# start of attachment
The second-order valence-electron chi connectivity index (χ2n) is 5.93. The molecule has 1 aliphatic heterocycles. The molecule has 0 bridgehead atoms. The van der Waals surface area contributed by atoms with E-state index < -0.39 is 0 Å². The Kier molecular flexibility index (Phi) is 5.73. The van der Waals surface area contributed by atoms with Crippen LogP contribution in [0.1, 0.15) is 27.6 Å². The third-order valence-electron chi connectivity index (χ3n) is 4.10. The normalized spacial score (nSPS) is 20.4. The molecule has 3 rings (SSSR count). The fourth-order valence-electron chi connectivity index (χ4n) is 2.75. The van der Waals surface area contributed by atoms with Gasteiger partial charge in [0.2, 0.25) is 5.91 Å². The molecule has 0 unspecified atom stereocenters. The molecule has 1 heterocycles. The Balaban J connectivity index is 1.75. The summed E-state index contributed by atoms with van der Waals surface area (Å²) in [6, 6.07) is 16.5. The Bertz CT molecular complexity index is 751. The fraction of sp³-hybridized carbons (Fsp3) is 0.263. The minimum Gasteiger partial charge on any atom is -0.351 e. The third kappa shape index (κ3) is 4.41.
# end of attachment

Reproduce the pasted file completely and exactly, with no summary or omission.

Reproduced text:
The second-order valence-electron chi connectivity index (χ2n) is 5.93. The molecule has 1 aliphatic heterocycles. The molecule has 0 bridgehead atoms. The van der Waals surface area contributed by atoms with E-state index < -0.39 is 0 Å². The Kier molecular flexibility index (Phi) is 5.73. The van der Waals surface area contributed by atoms with Crippen LogP contribution in [0.1, 0.15) is 27.6 Å². The third-order valence-electron chi connectivity index (χ3n) is 4.10. The normalized spacial score (nSPS) is 20.4. The molecule has 3 rings (SSSR count). The fourth-order valence-electron chi connectivity index (χ4n) is 2.75. The van der Waals surface area contributed by atoms with Gasteiger partial charge in [0.2, 0.25) is 5.91 Å². The molecule has 0 unspecified atom stereocenters. The molecule has 1 heterocycles. The Balaban J connectivity index is 1.75. The summed E-state index contributed by atoms with van der Waals surface area (Å²) in [6, 6.07) is 16.5. The Bertz CT molecular complexity index is 751. The fraction of sp³-hybridized carbons (Fsp3) is 0.263. The minimum Gasteiger partial charge on any atom is -0.351 e. The third kappa shape index (κ3) is 4.41.